An ocean heat wave sent temperatures soaring to a new high last year in the Gulf of Maine, continuing an alarming trend in the important marine ecosystem. researchers said Monday.
The surface temperature was more than 4 degrees Fahrenheit above the long-term average and topped the previous record in 2012, according to the Gulf of Maine Research Institute in Portland.
The 2021 average temperature was 54.14 degrees Fahrenheit (12.3 degrees Celsius) compared to the previous record, 53.63 degrees Fahrenheit (12 degrees Celsius) in 2012, the researchers said.
It represents the continuation of a trend.
The rate of warming in the Gulf of Maine has been nearly triple that of the world’s oceans since the early 1980s, researchers said.
David Reidmiller, the institute’s climate center director, said the trend isn’t expected to slow without dramatic efforts to reduce greenhouse gases.
“Going forward, most years are going to be warmer than what we’ve already experienced because of that long-term formula that’s baked in by man-made greenhouse emissions,” he said Monday.
The Gulf of Maine, which stretches from Massachusetts’ Cape Cod to the southern tip of Nova Scotia, has been warming faster than 99% of the world’s oceans in recent years, researchers say. And that's worrisome because the gulf is such an important ecosystem for everything from plankton to rare North American right whales.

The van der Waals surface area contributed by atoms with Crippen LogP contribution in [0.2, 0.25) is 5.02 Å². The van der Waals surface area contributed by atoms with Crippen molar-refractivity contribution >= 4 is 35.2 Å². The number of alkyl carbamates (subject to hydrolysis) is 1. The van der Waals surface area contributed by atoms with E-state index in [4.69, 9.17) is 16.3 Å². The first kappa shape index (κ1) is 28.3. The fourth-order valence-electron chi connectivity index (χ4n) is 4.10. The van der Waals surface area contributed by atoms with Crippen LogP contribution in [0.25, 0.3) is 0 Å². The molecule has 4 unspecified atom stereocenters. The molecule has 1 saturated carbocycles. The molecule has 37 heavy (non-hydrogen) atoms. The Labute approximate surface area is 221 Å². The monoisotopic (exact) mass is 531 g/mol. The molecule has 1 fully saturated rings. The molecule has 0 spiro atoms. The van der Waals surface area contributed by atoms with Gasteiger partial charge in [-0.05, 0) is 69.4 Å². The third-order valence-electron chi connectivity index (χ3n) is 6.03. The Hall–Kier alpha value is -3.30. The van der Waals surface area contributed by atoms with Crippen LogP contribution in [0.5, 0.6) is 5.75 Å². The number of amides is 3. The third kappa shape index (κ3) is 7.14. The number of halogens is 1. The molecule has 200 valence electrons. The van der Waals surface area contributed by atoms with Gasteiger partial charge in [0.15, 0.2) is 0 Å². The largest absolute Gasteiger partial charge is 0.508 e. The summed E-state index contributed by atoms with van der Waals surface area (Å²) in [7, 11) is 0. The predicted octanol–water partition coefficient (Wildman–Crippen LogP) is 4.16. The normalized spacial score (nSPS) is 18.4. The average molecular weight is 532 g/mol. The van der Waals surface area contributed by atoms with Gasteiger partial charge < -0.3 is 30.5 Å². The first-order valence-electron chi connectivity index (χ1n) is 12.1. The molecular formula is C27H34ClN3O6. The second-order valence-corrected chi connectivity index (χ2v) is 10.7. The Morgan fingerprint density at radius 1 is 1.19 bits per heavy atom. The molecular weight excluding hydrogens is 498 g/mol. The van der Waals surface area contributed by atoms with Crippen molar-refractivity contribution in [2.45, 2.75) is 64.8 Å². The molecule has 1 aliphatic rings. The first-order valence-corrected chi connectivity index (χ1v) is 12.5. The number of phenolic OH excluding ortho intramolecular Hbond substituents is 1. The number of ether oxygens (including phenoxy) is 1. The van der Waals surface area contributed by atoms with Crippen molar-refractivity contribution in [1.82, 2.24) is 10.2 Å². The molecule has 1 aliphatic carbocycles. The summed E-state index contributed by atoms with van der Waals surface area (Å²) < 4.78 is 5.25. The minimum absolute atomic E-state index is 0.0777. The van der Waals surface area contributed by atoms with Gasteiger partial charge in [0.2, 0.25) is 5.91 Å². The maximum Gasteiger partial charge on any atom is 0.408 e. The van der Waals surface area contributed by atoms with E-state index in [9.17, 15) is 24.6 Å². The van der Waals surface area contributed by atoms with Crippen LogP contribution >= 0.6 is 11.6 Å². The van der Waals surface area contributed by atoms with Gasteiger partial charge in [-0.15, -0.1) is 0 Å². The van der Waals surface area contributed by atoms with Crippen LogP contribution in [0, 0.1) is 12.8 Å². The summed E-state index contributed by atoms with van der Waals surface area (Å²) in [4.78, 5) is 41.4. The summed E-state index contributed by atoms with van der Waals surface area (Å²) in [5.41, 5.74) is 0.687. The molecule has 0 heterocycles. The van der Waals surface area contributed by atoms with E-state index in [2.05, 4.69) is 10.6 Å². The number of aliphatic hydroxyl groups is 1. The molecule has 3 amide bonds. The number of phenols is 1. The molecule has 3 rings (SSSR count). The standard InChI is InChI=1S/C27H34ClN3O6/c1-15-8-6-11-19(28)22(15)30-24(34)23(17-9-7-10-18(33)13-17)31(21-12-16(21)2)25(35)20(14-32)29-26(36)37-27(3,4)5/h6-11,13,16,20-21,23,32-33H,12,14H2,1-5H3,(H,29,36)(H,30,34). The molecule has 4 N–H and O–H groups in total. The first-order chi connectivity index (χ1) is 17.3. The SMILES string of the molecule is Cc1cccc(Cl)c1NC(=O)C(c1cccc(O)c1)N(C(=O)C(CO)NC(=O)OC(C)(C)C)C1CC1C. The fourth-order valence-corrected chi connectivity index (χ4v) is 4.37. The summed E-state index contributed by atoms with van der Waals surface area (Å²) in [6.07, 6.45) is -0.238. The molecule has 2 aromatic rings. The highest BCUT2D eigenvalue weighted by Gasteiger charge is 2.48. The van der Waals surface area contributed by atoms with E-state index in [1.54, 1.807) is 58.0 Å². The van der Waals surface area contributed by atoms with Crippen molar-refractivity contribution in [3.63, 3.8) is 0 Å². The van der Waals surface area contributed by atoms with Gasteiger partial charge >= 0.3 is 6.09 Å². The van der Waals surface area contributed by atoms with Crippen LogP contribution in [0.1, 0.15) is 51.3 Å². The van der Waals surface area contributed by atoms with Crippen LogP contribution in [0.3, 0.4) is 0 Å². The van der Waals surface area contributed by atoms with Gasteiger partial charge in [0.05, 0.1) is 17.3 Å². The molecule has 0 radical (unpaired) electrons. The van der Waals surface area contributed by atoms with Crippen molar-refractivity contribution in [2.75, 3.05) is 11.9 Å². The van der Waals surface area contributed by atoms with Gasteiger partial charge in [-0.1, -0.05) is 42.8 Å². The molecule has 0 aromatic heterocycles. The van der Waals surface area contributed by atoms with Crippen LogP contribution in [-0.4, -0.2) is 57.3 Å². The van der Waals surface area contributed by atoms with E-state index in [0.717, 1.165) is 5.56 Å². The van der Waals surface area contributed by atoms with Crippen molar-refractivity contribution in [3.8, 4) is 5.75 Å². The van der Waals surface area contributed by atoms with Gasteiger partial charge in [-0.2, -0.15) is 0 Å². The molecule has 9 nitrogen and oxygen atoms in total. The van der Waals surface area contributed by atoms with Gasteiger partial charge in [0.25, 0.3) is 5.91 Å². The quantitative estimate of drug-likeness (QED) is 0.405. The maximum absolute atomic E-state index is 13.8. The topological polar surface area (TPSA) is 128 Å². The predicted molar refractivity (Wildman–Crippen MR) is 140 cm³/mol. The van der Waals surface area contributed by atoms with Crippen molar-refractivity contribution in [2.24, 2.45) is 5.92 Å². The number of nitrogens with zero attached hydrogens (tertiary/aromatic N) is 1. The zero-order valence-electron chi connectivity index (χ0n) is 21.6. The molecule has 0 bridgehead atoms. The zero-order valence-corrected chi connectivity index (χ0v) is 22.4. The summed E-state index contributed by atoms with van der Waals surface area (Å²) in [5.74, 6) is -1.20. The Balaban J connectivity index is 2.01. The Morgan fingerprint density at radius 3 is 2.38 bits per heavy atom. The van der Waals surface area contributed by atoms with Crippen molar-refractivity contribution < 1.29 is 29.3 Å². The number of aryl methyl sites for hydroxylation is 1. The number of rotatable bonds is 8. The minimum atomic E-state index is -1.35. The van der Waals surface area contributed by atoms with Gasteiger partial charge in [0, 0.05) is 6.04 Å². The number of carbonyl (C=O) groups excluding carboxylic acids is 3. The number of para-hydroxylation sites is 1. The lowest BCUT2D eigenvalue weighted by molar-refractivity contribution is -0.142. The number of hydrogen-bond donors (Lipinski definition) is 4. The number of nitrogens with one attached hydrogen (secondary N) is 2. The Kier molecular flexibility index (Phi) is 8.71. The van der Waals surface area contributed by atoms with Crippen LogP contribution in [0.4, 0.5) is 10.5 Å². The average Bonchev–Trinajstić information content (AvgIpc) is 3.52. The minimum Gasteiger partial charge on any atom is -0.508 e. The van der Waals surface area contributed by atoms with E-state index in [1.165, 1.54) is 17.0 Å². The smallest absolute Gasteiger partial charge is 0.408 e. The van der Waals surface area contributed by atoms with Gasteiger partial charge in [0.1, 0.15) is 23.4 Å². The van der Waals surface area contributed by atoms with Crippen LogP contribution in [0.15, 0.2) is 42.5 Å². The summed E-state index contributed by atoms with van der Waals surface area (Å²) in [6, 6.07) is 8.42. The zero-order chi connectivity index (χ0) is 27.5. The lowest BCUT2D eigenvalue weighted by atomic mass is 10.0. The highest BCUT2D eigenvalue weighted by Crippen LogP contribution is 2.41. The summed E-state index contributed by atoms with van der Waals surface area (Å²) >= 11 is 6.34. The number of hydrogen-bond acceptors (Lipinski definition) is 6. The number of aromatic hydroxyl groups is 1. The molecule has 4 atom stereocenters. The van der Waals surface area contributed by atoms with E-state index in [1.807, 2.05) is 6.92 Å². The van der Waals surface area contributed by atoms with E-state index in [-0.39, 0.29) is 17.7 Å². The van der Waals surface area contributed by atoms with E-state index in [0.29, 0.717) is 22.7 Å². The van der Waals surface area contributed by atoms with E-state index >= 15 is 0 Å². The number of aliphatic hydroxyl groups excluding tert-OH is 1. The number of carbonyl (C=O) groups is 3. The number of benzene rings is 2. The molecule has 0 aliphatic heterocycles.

The warming waters contribute to sea level rise and have implications for migratory patterns and survival of fish and fowl.
Fishermen have been observing more warm-water fish like black bass migrating northward into New England waters, while lobster populations have crashed in southern New England and Gulf of Maine shrimp populations have been depleted.
Puffin chicks have experienced low survival rates on several Maine islands, something biologists blame on a lack of herring.
But the changes could go beyond what can be seen with the naked eye to include microbes and pathogens that could flourish in warmer waters, bringing about changes that are difficult to predict, Reidmiller said.
Meanwhile, the sea level is growing faster in the Northeast than the global average because of the expanding Gulf Stream and melting polar ice caps and Greenland ice sheets, he said.